Censorship – [The] suppression of speech or other communication which may be considered objectionable, harmful, sensitive, or inconvenient to the general body of people as determined by a government, media outlet, or other controlling body.1
The current controversy surrounding New South Book’s censorship of a Mark Twain classic is reminiscent of Ray Bradbury’s Fahrenheit 451, another classic which describes an American society in which exercising intellectual freedom has become a social if not, criminal offense. The title of the book refers to the temperature at which a book’s pages will combust and the burning of ‘illegal texts’ is central to the story’s theme. Ironically, Bradbury’s classic decrying the suppression of intellectual freedom was itself the victim of censorship when Ballantine Books published its own watered-down version, omitting words and phrases it deemed objectionable. Presumably due to pressure from the author, the original wording has since been restored and subsequent editions have reflected the author’s true intent.
Still, it would seem Mr. Bradbury’s premise was not far off the mark. How is it that we, a nation built on the principals of individual and intellectual freedom, regard this overt act of censorship with such apathy? Are we, as Bradbury implies, so caught up in the mundanity of reality TV and mindless programming that we no longer recognize the value of literary classics or the destructive powers of censorship? Wake up America!
Let’s take a moment to analyze the true scope of this current controversy. First of all, it is important to understand that regardless of New South’s intent (which I suspect is purely self-interest), censorship of Twain’s work will effectively alter the perceptions of an entire generation with regard to the cultural history of America and soften the impact of a work which helped raise the consciousness of an entire nation. Mark Twain was not writing from a twenty-first century perspective, he was writing from the perspective of a boy growing up in nineteenth century America, a place and time when the word ‘nigger’ was in common use. How can one apply twenty-first century sensibilities to a work developed 125 years ago without altering the overall authenticity of the work and thereby, its historical accuracy and cultural significance?
Second, bear in mind that, while a precedent may have already been set with regard to censorship of classic literature, failing to rally against such acts further empowers the censor. If we fail to label acts of censorship as unjust and culturally irresponsible, we are empowering others to determine what we can and can not read, learn, and experience. This is an extremely dangerous societal precedent which can have devastating political, cultural, and social affect. Echoes of George Orwell’s Nineteen-Eighty-Four.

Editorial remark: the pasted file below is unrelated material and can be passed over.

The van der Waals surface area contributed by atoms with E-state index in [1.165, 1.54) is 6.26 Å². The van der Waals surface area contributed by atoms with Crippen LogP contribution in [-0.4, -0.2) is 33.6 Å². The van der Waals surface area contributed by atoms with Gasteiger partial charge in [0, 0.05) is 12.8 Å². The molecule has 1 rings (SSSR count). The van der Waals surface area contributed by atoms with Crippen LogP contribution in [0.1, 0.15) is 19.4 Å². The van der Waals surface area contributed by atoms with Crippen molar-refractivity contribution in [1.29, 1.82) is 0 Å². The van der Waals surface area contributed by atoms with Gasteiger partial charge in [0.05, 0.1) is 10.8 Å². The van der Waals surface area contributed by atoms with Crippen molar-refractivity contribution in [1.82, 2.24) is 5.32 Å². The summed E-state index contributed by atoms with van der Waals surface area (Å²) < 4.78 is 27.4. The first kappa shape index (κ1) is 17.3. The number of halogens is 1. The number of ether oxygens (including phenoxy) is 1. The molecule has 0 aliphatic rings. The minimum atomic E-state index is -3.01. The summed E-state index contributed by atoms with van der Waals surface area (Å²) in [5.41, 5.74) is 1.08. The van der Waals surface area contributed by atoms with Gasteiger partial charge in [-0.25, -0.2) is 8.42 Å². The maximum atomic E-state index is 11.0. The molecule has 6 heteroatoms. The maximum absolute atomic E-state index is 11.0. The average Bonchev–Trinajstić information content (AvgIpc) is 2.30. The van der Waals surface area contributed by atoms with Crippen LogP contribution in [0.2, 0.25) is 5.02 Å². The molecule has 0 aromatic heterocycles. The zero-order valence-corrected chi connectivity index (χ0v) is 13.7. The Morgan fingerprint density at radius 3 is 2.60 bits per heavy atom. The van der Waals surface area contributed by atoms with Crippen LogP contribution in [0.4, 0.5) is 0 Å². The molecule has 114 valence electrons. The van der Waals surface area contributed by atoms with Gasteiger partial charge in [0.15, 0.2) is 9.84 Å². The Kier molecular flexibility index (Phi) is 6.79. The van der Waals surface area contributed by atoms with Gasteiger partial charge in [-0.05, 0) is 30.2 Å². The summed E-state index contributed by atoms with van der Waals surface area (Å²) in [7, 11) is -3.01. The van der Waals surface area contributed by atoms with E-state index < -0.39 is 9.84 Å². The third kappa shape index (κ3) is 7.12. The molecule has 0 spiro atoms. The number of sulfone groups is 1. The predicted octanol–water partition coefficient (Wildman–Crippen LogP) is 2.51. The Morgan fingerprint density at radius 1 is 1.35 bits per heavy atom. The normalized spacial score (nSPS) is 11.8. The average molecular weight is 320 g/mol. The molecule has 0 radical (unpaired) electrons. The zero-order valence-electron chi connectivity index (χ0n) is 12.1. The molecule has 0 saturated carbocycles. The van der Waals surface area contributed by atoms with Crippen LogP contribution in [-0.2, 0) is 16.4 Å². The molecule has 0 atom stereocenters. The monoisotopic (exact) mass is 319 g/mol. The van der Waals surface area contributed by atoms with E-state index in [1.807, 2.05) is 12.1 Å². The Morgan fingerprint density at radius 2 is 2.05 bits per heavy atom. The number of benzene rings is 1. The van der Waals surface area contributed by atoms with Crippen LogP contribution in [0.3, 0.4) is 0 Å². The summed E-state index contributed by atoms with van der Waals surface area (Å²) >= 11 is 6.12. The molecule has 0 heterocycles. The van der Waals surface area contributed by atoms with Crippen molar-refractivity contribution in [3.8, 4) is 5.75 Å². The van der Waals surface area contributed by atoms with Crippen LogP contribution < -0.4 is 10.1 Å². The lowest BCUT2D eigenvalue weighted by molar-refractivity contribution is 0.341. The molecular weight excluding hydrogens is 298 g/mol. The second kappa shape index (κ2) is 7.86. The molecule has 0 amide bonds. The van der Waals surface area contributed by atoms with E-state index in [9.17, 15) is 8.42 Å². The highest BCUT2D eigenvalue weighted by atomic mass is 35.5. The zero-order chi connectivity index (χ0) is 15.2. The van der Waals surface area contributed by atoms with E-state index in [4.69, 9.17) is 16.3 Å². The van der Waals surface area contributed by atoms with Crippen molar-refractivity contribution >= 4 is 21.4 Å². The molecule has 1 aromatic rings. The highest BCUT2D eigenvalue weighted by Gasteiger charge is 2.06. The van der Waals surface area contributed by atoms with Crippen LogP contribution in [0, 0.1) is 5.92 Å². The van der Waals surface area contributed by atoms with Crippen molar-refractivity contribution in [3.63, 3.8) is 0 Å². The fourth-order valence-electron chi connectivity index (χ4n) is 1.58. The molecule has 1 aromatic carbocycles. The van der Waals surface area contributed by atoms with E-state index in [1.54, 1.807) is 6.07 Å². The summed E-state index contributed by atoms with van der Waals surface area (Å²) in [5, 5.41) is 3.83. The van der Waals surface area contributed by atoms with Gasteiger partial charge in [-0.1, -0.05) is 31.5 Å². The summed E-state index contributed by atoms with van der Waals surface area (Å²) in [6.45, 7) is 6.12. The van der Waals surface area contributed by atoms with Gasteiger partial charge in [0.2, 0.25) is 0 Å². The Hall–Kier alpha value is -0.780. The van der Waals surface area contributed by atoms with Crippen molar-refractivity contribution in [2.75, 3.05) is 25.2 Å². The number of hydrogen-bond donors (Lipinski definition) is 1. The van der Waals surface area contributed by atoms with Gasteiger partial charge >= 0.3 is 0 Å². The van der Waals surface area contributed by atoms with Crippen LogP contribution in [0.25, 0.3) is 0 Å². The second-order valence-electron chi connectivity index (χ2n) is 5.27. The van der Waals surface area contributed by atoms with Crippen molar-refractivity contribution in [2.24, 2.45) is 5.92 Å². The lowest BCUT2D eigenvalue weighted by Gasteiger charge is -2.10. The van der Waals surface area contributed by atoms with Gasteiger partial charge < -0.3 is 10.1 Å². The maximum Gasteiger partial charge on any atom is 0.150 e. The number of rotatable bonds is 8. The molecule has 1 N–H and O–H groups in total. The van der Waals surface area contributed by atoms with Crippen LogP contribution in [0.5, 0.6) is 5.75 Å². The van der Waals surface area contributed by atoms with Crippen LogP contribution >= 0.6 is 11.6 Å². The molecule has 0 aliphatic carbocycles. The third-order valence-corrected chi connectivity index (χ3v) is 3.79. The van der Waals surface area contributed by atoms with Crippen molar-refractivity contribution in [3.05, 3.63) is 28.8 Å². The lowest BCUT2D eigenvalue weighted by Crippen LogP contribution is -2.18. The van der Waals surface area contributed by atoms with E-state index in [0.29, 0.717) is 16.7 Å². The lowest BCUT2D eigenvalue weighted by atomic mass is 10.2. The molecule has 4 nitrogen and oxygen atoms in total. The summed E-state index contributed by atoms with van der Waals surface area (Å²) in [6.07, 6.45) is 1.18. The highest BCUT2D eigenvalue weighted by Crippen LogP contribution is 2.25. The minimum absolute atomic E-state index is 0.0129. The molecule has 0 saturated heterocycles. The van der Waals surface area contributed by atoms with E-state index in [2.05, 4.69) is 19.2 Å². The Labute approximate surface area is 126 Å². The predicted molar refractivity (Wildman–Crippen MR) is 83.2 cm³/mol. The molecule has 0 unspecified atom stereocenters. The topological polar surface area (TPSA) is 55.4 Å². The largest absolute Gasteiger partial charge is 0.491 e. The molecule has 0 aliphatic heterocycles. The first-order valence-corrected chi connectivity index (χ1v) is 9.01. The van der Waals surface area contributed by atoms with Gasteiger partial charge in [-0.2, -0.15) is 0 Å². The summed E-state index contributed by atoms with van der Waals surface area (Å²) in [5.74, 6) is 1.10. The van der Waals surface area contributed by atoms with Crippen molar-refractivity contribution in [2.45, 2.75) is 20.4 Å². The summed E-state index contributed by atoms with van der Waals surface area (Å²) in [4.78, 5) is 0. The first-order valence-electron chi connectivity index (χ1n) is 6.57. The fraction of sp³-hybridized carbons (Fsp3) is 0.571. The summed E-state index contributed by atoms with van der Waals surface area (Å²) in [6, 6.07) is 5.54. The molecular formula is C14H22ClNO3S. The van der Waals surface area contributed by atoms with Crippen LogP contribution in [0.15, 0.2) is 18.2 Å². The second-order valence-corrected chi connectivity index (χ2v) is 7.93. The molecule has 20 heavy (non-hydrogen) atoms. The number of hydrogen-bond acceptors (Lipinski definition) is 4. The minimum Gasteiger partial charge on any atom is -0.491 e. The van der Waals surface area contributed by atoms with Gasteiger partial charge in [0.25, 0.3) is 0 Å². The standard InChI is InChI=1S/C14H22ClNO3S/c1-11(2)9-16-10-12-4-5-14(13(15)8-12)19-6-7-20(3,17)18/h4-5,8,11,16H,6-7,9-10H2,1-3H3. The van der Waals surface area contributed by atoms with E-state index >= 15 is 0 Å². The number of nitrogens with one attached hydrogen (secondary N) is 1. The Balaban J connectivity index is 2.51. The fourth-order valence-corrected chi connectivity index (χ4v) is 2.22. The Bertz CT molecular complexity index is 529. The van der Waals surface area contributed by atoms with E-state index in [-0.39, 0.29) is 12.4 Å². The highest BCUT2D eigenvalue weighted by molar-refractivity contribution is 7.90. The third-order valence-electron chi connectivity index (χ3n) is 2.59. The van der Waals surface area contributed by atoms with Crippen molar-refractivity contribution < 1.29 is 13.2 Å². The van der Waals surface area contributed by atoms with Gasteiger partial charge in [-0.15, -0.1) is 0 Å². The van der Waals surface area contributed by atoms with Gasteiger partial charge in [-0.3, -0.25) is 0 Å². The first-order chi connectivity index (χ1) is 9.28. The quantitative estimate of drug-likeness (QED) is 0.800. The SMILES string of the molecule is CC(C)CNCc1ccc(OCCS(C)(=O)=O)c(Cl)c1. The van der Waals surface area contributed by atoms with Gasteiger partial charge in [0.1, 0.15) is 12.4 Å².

Third, consider why New South Books is making these changes. Do you really believe they are concerned about the sensibilities of our youth? No. New South Books is censoring one of the most renowned classics of American fiction in an effort to sell thousands of copies to schools throughout the land. Are the students complaining that The Adventures of Huckleberry Finn is not part of the curriculum? Are their parents demanding that a revised version be published for circulation in the schools? Is anybody, aside from New South Books, promoting the idea of censoring this book? Hmmm?
It is not enough to take offense at this bastardization of literature, we as Americans need to refute it. Parents must stand up and fight for their children’s right to experience classic literature in its classic form. Those parents concerned about the content of the book should deny their children access, and at the same time decry its censorship. When your child is old enough to understand, they will applaud your efforts and respect your ideals. They will learn by your example how to safegaurd their freedoms and stand-up for their rights.
“Censorship, like charity, should begin at home, but unlike charity, it should end there.” – Clare Booth Luce/ Congresswoman and American playwright.2
If we fail to protect the integrity of these works we do a great disservice, not only to the literary genius’ who produce them, but to the future generations who – by decree of a for-profit media company – are denied the right to read them in their intended voice. Don’t let acts of cultural terrorism go unchallenged. Tell your school board that you do not support the purchase of these texts. Send letters and e-mails to New South Books, or post to their Facebook page expressing your concern about their actions. And finally, if you have never done so, read The Adventures of Huckleberry Finn so you understand what’s at stake.